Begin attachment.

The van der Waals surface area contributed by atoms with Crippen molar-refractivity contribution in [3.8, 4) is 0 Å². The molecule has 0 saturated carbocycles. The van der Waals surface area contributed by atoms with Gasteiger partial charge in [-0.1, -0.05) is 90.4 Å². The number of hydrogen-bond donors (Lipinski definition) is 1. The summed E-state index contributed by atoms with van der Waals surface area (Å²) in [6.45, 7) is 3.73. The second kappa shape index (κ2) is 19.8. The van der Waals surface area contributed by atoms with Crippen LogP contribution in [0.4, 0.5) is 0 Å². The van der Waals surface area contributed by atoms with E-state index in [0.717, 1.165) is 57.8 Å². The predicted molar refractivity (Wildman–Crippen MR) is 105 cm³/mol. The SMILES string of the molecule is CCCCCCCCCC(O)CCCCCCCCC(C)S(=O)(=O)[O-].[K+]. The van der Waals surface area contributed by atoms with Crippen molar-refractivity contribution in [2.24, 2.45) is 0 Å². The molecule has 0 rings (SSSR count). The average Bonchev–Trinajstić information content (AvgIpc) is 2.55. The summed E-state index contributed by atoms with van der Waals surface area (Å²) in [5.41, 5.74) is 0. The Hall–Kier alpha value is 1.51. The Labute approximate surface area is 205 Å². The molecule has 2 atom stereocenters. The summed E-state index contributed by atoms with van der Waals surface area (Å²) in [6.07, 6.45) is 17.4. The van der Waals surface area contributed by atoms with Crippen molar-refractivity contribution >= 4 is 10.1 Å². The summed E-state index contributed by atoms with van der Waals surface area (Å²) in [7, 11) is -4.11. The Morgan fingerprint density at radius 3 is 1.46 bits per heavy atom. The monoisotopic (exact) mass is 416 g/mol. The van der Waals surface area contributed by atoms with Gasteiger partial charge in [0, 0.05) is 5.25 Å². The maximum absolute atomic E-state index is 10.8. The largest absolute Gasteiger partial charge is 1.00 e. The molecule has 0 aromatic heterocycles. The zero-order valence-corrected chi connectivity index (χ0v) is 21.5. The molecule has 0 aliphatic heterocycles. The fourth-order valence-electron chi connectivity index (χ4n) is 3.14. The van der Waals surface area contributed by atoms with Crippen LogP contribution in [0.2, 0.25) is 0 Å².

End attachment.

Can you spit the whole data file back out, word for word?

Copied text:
The van der Waals surface area contributed by atoms with Crippen molar-refractivity contribution in [3.8, 4) is 0 Å². The molecule has 0 saturated carbocycles. The van der Waals surface area contributed by atoms with Gasteiger partial charge in [-0.1, -0.05) is 90.4 Å². The number of hydrogen-bond donors (Lipinski definition) is 1. The summed E-state index contributed by atoms with van der Waals surface area (Å²) in [6.45, 7) is 3.73. The second kappa shape index (κ2) is 19.8. The van der Waals surface area contributed by atoms with Crippen LogP contribution in [0.4, 0.5) is 0 Å². The van der Waals surface area contributed by atoms with E-state index in [0.717, 1.165) is 57.8 Å². The predicted molar refractivity (Wildman–Crippen MR) is 105 cm³/mol. The SMILES string of the molecule is CCCCCCCCCC(O)CCCCCCCCC(C)S(=O)(=O)[O-].[K+]. The van der Waals surface area contributed by atoms with Crippen molar-refractivity contribution in [2.24, 2.45) is 0 Å². The molecule has 0 rings (SSSR count). The average Bonchev–Trinajstić information content (AvgIpc) is 2.55. The summed E-state index contributed by atoms with van der Waals surface area (Å²) in [5.41, 5.74) is 0. The Hall–Kier alpha value is 1.51. The Labute approximate surface area is 205 Å². The molecule has 2 atom stereocenters. The summed E-state index contributed by atoms with van der Waals surface area (Å²) in [6.07, 6.45) is 17.4. The van der Waals surface area contributed by atoms with Crippen molar-refractivity contribution >= 4 is 10.1 Å². The summed E-state index contributed by atoms with van der Waals surface area (Å²) in [7, 11) is -4.11. The Morgan fingerprint density at radius 3 is 1.46 bits per heavy atom. The monoisotopic (exact) mass is 416 g/mol. The van der Waals surface area contributed by atoms with Gasteiger partial charge in [0, 0.05) is 5.25 Å². The maximum absolute atomic E-state index is 10.8. The largest absolute Gasteiger partial charge is 1.00 e. The molecule has 0 aromatic heterocycles. The zero-order valence-corrected chi connectivity index (χ0v) is 21.5. The molecule has 0 aliphatic heterocycles. The fourth-order valence-electron chi connectivity index (χ4n) is 3.14. The van der Waals surface area contributed by atoms with Crippen LogP contribution in [0.2, 0.25) is 0 Å².